FLT3 Inhibitors Impact Treatment Landscape for Patients With FLT3-Mutated AML

Sep 18, 2019

Gail Roboz, MD, discusses the use of FLT3 inhibitors as treatment of patients with acute myeloid leukemia, which can be a heterogenous and difficult-to-treat disease. There is a lot of optimism for new drugs and targets in AML, but the disease itself remains tough to treat, according to Roboz.

Gail Roboz, MD, a professor of medicine and director of the Clinical and Translational Leukemia Program at Weill Cornell Medicine NewYork-Presbyterian Hospital, discusses the use of FLT3 inhibitors as treatment of patients with acute myeloid leukemia (AML), which can be a heterogenous and difficult-to-treat disease. There is a lot of optimism for new drugs and targets in AML, but the disease itself remains tough to treat, according to Roboz.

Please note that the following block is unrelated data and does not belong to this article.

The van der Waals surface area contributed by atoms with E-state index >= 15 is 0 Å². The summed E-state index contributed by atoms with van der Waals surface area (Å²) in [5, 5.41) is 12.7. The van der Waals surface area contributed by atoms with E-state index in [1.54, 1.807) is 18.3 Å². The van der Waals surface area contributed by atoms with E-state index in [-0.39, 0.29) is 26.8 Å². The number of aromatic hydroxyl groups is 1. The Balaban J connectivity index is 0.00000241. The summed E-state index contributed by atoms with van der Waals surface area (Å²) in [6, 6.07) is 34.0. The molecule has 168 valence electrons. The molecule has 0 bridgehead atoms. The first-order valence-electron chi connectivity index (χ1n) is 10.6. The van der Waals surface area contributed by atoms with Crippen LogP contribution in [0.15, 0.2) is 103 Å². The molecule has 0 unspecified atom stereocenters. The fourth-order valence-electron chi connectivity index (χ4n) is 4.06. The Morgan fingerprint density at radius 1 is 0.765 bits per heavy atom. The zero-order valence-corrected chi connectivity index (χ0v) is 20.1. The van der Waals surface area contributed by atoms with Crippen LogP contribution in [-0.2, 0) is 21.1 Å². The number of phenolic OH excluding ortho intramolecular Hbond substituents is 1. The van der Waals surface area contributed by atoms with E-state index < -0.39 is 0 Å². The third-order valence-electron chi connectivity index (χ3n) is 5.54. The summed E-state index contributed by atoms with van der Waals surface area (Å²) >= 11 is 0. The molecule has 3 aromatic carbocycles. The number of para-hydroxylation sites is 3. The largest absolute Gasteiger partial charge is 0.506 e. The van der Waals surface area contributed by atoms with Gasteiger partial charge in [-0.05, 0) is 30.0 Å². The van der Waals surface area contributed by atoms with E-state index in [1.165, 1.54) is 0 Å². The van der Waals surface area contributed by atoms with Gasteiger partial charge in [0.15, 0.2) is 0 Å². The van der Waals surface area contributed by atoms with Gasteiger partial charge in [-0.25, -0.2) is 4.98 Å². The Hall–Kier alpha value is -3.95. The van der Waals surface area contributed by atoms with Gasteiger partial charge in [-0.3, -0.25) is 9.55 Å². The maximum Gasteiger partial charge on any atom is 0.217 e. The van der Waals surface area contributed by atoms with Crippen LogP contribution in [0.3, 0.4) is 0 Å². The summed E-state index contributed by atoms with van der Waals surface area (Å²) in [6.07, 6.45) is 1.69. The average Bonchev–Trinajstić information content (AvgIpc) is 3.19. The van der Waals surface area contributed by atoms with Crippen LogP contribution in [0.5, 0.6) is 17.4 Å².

For patients with aFLT3-ITD mutation, the disease biology is very aggressive, so the application of FLT3 inhibitors, either alone or in combination with chemotherapy, has been very important. Researchers are continuing their efforts to find the most potent and effective FLT3 inhibitor for patients with AML harboring aFLT3-ITD or -TKD mutation. However, since many patients will have had a prior exposure to a FLT3 inhibitor of some kind, Roboz notes that they may still have aFLT3mutation present after relapse and will require another FLT3 inhibitor.

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